Pros and Cons of Owning an Accessible Van

I feel as though having a disability is a constant balancing act of freedom and cost.

My van is my ticket to freedom

Owning an accessible van can be a ticket to freedom for many with mobility challenges like spinal muscular atrophy, or for someone like myself who uses a 300+ pound electric wheelchair that unfortunately doesn’t fold up and fit in an Uber very easily. Accessible vehicles offer a level of independence that’s hard to match. The ability to travel at your leisure without relying on public transportation is a significant benefit. However, this freedom comes at a steep price, both in terms of initial investment and ongoing costs.

Let's start with the pros. Accessible vans are often equipped with features like ramps or lifts, which can accommodate wheelchairs or scooters or, like in my case, enough room for 3 wheelchairs! Side entry vans, which I personally prefer, allow for direct access to the driver or passenger seat, making them highly convenient. In a busy city environment, where parking is at a premium, the side entry van has been a game-changer for me, offering the ability to get in and out of the vehicle with greater ease compared to rear entry models.

However, side-entry vans are not without their challenges. Finding an appropriately sized and marked parking space that hasn’t been taken over by someone “just dropping someone off” isn’t always easy. Yet, despite these frustrations, the ability to find a spot that works for a side-entry van more frequently seems to outweigh the rear-entry vans.

Astronomical purchase and maintenance costs

The cons, on the other hand, are substantial, extremely high costs. The financial barrier to owning an accessible van is a heavy one. The purchase price, even for a used vehicle, can be outrageous due to the specialized equipment and modifications required. And let’s talk about maintenance. Just this week, I took my van in for repairs, and the cost was one that we needed to save months for, to say the least.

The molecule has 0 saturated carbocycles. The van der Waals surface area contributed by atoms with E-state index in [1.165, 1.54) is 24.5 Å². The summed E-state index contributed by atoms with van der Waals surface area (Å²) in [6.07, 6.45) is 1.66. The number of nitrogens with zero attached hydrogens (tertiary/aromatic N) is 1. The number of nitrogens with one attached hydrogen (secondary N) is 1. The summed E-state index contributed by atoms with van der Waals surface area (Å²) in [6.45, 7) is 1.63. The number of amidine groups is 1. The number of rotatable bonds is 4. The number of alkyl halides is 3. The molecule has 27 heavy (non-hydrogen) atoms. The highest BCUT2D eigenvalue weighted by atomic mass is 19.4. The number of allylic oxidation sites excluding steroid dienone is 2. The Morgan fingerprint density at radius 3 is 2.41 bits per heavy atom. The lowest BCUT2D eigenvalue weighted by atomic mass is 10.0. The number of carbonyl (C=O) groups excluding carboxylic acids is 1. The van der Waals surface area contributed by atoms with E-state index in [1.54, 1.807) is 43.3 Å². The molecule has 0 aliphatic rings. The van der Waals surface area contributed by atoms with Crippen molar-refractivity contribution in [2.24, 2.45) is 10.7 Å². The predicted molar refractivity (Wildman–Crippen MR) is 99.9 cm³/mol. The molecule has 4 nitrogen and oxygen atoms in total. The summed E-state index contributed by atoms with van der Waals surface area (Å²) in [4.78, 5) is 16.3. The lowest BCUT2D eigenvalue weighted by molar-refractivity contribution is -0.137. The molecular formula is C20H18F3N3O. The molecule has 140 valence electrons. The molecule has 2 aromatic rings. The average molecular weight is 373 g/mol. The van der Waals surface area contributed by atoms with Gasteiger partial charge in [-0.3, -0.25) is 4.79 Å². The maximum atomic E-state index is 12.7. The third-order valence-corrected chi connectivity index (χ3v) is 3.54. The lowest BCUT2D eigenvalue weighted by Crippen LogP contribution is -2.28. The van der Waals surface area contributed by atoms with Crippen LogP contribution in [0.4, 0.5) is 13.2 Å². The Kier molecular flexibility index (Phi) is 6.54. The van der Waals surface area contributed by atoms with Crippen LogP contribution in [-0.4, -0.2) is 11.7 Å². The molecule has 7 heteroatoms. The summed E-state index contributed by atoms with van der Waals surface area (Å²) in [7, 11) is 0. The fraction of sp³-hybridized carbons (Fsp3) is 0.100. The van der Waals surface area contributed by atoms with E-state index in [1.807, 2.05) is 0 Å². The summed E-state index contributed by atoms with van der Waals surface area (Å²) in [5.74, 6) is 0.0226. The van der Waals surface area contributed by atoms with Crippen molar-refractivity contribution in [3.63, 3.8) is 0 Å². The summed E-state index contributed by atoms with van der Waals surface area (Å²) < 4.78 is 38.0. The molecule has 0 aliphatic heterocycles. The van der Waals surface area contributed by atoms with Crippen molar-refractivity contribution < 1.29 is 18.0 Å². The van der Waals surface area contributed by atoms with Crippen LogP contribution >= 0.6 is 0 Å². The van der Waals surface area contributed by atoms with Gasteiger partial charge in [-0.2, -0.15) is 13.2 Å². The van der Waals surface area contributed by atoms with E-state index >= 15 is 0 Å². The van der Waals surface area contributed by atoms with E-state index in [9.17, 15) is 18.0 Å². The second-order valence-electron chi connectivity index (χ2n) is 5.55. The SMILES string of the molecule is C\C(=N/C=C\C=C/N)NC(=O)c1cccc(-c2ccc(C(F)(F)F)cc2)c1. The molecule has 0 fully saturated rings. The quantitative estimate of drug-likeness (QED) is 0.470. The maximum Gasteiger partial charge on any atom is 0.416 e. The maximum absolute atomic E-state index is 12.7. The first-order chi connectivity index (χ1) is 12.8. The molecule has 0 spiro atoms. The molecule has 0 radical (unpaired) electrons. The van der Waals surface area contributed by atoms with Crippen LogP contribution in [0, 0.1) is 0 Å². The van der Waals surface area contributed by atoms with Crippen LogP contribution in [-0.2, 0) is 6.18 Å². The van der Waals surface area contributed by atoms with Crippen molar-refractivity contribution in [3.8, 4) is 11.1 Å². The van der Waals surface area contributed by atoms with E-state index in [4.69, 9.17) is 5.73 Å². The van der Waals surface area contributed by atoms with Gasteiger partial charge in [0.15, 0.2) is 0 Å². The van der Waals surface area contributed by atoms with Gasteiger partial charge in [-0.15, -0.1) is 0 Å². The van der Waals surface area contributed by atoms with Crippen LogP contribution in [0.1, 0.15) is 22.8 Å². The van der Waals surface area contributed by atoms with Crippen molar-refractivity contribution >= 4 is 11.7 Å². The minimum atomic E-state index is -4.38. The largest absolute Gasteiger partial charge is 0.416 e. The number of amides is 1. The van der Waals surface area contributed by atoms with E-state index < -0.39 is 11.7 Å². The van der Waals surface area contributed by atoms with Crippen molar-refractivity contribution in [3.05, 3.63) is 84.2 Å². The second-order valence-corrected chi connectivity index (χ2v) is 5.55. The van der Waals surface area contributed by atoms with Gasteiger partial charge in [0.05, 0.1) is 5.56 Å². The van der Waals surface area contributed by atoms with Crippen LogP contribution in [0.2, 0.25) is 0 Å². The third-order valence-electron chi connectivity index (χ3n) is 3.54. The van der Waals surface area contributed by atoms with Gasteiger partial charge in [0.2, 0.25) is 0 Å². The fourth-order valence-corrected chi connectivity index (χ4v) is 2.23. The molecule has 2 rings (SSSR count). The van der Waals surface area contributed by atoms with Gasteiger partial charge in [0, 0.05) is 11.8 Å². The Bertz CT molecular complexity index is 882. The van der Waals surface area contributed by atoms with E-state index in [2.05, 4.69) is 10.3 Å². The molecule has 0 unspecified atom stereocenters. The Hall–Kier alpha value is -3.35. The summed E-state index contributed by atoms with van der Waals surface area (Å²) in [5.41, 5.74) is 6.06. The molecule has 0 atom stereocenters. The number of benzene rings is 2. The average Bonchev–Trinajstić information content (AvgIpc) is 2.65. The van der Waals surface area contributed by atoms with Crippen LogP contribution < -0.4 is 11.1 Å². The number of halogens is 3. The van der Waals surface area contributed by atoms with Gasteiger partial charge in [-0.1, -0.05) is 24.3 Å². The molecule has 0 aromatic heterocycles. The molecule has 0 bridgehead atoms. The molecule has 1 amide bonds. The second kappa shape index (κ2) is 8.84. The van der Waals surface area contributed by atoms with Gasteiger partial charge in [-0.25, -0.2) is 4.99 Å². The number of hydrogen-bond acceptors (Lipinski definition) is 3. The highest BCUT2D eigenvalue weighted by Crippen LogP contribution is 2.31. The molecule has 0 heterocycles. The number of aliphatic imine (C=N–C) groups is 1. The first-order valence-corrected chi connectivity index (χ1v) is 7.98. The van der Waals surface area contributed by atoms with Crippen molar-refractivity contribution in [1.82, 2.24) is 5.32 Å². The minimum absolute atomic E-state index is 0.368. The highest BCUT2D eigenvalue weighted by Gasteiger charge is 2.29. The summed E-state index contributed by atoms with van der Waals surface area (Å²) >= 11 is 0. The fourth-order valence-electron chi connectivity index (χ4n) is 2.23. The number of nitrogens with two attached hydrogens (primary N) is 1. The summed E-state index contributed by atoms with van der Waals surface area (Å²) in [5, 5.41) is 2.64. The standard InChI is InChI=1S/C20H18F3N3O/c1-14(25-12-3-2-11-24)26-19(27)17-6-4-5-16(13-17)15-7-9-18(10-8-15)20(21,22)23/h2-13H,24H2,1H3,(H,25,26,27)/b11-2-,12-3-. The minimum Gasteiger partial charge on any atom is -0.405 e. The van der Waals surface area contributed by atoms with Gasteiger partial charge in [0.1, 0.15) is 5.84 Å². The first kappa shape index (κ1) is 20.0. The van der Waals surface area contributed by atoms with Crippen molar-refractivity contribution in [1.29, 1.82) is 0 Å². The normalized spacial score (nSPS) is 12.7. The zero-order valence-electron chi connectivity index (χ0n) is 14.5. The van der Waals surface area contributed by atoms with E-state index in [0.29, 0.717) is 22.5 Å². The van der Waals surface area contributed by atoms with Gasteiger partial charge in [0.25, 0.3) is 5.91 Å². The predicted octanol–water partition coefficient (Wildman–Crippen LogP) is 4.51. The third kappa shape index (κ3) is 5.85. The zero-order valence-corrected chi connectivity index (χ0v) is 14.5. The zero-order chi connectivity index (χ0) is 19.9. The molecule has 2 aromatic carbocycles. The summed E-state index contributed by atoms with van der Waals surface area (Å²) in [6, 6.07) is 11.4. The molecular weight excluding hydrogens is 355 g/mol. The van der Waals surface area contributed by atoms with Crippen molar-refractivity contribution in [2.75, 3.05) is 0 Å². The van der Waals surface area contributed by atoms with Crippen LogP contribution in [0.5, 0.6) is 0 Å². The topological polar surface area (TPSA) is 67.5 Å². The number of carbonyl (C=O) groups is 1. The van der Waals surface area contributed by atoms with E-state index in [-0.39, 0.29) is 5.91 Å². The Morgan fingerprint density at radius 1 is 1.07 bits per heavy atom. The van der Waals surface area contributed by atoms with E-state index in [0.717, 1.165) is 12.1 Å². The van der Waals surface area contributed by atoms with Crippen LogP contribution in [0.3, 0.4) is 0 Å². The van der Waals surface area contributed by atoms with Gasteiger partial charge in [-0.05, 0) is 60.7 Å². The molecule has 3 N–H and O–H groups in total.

Due to the mechanics needing specialized knowledge to handle the intricate systems, I also am not able to take my accessible vehicle to just any mechanic. We drove over an hour away to fix our ramp. If anything electronic goes wrong in our vehicle, we have to take it over four hours away.

In more times than not the repairs can take weeks. This time in particular, I was without my vehicle for four weeks, an extreme inconvenience to my independence and routine.

Lack of independence during repairs

The maintenance of an accessible van is not just about the financial burden. It’s also about the downtime when your vehicle to literal independence is at the mercy of “parts arriving” The value of an accessible van is not just in the metal and mechanics, it’s in the freedom it provides.

The world of owning your own accessible vehicle is filled with contrasts. The liberty they offer is equivalent to an able-bodied person, not having a vehicle. What would they do? However that freedom is costly. The initial purchase, the steep maintenance fees, and the ongoing struggle for proper parking can dampen the joy of ownership.

In my experience, despite the drawbacks, the pros do outweigh the cons. I have been blessed with owning a few different accessible vehicles in my life and I couldn’t imagine life without it

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This article represents the opinions, thoughts, and experiences of the author; none of this content has been paid for by any advertiser. The team does not recommend or endorse any products or treatments discussed herein. Learn more about how we maintain editorial integrity here.

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